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The former athletics champion is now a successful rancher – Sports

Who says you can’t be a jack of all trades and also be a master of all? Swakopmund-born former athlete Engelhardt ‘Mini-Mastermind’ Uiseb is a living testimony that you can be a versatile athlete and at the same time excel in all the different sporting codes you practice.

In fact, nothing seemed impossible for the former athlete: from an outstanding 400 and 800 meter runner to practicing karate, becoming a national welterweight boxing champion and winning a major soccer competition; The retired Uiseb did it all.

He began athletics with the late Harry Garus-oab as a fifth grader at Arandis Primary School before joining Ben ‘Kid’ Lentsoane’s karate club and beginning boxing with former Namibian heavyweight champion Abiud Kanambunga .

Uiseb began dedicating more time to athletics when he went to Dibasen Secondary School, now known as Gaob Justus //Garoeb Secondary School, in Okombah.

“I completed my school career at Cornelius Goreseb High School in Khorixas, where I was in contact with good runners like Mike Claasen and Orlando Haraseb, who were formidable runners from Petrus Ganeb High School in Uis. Our clashes were famous during the old Damaraland Amateur Atletiek Sports Vereeniging events, which was a school-only competition in Damaraland under the tribal segregation laws of South African Apartheid before independence,” says Uiseb.

Uiseb, four-time 800 meter champion of the Zone VI Student Games of the Confederation of Universities and Colleges Sports Association (Cucsa) and winner of the prestigious Castle Classic Cup with the now-defunct giant-killers Sorento Bucs in 1991, was a true champion.

“I really worked very hard to achieve all my successes. I wasn’t that kind of person who would go to training camp and slack off. I was lucky to have a great athletics coach like Adios Aochamub and a football coach like the late Jafet ‘Disco’ Hellao,” says Uiseb.

Engelhard Uiseb (second from right) with the giant Sorento Bucs, which won the Castle Classic Cup in 1991. Photo: contribution

The former sports star, who grew up between Okombahe and Uis, won his four gold medals in Cucsa after winning in Zimbabwe (1992), Swaziland (1993), Botswana (1994) and Walvis Bay (1995).

“Of course, I was never a super runner before I decided to do athletics seriously. The talent was always there but still very raw. At first I set myself the challenge of dedicating myself to athletics for only four years and, in fact, I overcame it,” says Uiseb.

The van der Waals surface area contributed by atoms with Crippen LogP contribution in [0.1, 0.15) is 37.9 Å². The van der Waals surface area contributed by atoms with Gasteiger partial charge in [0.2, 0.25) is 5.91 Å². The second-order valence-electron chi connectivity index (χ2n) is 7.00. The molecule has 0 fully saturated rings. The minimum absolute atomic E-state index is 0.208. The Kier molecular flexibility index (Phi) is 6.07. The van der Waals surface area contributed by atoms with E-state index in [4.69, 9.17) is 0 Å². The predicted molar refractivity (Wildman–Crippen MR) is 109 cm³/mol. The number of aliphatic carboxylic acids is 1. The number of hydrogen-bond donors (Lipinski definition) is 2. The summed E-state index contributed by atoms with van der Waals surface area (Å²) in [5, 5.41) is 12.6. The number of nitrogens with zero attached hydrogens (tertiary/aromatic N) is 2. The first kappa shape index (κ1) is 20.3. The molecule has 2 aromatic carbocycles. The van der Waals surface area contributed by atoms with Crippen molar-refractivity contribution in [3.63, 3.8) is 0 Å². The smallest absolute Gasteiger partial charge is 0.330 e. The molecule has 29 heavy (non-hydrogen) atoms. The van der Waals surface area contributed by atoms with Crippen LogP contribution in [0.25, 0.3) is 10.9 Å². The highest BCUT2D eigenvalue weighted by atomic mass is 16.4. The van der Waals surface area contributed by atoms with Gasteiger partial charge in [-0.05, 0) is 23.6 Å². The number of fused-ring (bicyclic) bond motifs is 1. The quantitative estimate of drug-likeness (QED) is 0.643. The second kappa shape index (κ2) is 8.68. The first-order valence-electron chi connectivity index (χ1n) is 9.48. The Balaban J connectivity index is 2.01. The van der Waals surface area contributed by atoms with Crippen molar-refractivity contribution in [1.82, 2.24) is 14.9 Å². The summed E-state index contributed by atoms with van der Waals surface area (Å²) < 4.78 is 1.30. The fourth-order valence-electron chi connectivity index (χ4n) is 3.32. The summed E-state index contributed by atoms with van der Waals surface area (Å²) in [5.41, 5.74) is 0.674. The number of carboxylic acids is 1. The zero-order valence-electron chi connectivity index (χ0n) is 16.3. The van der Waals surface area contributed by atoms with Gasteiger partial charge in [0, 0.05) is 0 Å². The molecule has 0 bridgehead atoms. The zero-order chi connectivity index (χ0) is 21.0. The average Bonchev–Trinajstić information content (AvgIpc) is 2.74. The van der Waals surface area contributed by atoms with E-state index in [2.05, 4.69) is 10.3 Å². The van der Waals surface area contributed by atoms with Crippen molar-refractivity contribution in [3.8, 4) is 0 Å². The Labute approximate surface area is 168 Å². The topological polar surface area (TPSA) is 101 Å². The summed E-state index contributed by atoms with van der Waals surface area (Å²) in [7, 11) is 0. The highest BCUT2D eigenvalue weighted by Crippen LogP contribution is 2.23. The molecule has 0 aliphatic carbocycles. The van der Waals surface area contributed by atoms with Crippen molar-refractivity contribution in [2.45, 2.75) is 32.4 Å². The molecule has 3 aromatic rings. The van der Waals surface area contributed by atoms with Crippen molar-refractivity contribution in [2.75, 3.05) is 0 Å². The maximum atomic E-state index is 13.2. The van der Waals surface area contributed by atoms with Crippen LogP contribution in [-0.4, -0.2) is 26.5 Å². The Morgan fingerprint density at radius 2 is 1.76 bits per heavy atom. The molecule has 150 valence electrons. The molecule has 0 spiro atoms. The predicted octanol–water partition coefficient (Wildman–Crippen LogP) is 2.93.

“I am living proof that with strong will and hard work, anything is possible in this world. I almost quit athletics the day I ran for the first time against my Unam teammates. I almost lost interest because I finished in a very disappointing seventh place,” she says.

The motivation of Aochamub, whom Uiseb describes as the person with the greatest influence on his athletic career, changed his mind.

Uiseb eventually became a prominent member of the Tertiary Institutions Sports Association of Namibia (Tisan) team that represented Namibia at the Cucsa games.

He set three new records in the three different Cucsa games in 800 meters, with his personal best of 1:49:00 set in 1995, which was also an event record.

“I qualified for the World University Games in Buffalo, New York, after winning my second cold at the Cucsa games in Swaziland in 1993. That was my first trip abroad, which also served as my quest to explore the world. Visiting the United States was a dream come true,” says Uiseb.

Uiseb also says he was responsible for convincing Agnes Samaria, six-time Namibian Sportswoman of the Year and 800m record holder, to consider pursuing an athletics career.

“Agnes loved running, but at first she just did it for fun. I noticed that she was head and shoulders above her peers during informal races on the track during track season,” says Uiseb.

Engelhard Uiseb and Jacqueline Uises on their wedding day in 2020. Photo: contribution

Uiseb, who wants to be remembered as a dedicated and disciplined athlete, married Jacqueline Uises and the couple took early retirement to pursue farming.

Uiseb had five children.

“I’m lucky that everything turned out exactly as I had planned. “I have a successful athletic career, am a qualified registered nurse and can proudly call myself a successful bonsmara farmer,” she says.

“I have maximized production on my farm and although we are in a semi-dry area, water is not currently scarce because I built a man-made well,” says Uiseb.

Also known as the Brave Warriors’ first-team doctor, he was recently called out of retirement by the health director to run the Uis public health clinic.

Uiseb, known for being someone who cannot sit still, is helping coach his former youth team, Imcor Chiefs.

He owns an under-13 football team, known as Uis FC, and a boxing club named after Uis Boxing Club.

“I believe in giving back to the Uis community that has given me so much during my youth. Being so involved in the development of sport in the area is satisfying. I always challenge people to go back to where they came from and come back.

“There is a lot that a retiree can do, especially in rural areas. I am always looking for new talents whether it is athletics, boxing or football and I make sure that they attend the national tests of the different sporting codes that they represent,” he says.

The 1993 Unam Athlete of the Year says he is definitely living his dream, considering where he comes from as a former teacher in Okombahe, of touching the world athletics stages and continental football fields with the Brave Warriors.

“Athletics can take you all over the world, keep doing it, stay away from drugs and alcohol,” says Uiseb, advising young athletes to take their talents seriously.

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